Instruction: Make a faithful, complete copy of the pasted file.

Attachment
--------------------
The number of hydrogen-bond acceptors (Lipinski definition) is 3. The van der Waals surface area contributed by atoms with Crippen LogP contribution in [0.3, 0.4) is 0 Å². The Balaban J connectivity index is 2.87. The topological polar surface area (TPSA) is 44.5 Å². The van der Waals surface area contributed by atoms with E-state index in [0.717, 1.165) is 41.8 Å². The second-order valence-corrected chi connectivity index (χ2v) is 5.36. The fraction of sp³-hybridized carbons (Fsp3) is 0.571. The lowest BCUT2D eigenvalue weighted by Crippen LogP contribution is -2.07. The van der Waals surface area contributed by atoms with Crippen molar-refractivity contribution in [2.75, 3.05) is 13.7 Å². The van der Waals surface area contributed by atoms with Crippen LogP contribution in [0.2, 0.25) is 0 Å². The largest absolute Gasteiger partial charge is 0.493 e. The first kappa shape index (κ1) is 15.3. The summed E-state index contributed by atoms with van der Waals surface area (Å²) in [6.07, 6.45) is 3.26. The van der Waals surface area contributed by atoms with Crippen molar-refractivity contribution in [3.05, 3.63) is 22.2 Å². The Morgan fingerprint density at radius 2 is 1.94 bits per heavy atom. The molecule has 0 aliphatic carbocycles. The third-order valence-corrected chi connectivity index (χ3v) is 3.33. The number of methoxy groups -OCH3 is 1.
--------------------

The number of hydrogen-bond acceptors (Lipinski definition) is 3. The van der Waals surface area contributed by atoms with Crippen LogP contribution in [0.3, 0.4) is 0 Å². The Balaban J connectivity index is 2.87. The topological polar surface area (TPSA) is 44.5 Å². The van der Waals surface area contributed by atoms with E-state index in [0.717, 1.165) is 41.8 Å². The second-order valence-corrected chi connectivity index (χ2v) is 5.36. The fraction of sp³-hybridized carbons (Fsp3) is 0.571. The lowest BCUT2D eigenvalue weighted by Crippen LogP contribution is -2.07. The van der Waals surface area contributed by atoms with Crippen molar-refractivity contribution in [2.75, 3.05) is 13.7 Å². The van der Waals surface area contributed by atoms with Crippen LogP contribution in [0.2, 0.25) is 0 Å². The largest absolute Gasteiger partial charge is 0.493 e. The first kappa shape index (κ1) is 15.3. The summed E-state index contributed by atoms with van der Waals surface area (Å²) in [6.07, 6.45) is 3.26. The van der Waals surface area contributed by atoms with Crippen molar-refractivity contribution in [3.05, 3.63) is 22.2 Å². The Morgan fingerprint density at radius 2 is 1.94 bits per heavy atom. The molecule has 0 aliphatic carbocycles. The third-order valence-corrected chi connectivity index (χ3v) is 3.33. The number of methoxy groups -OCH3 is 1.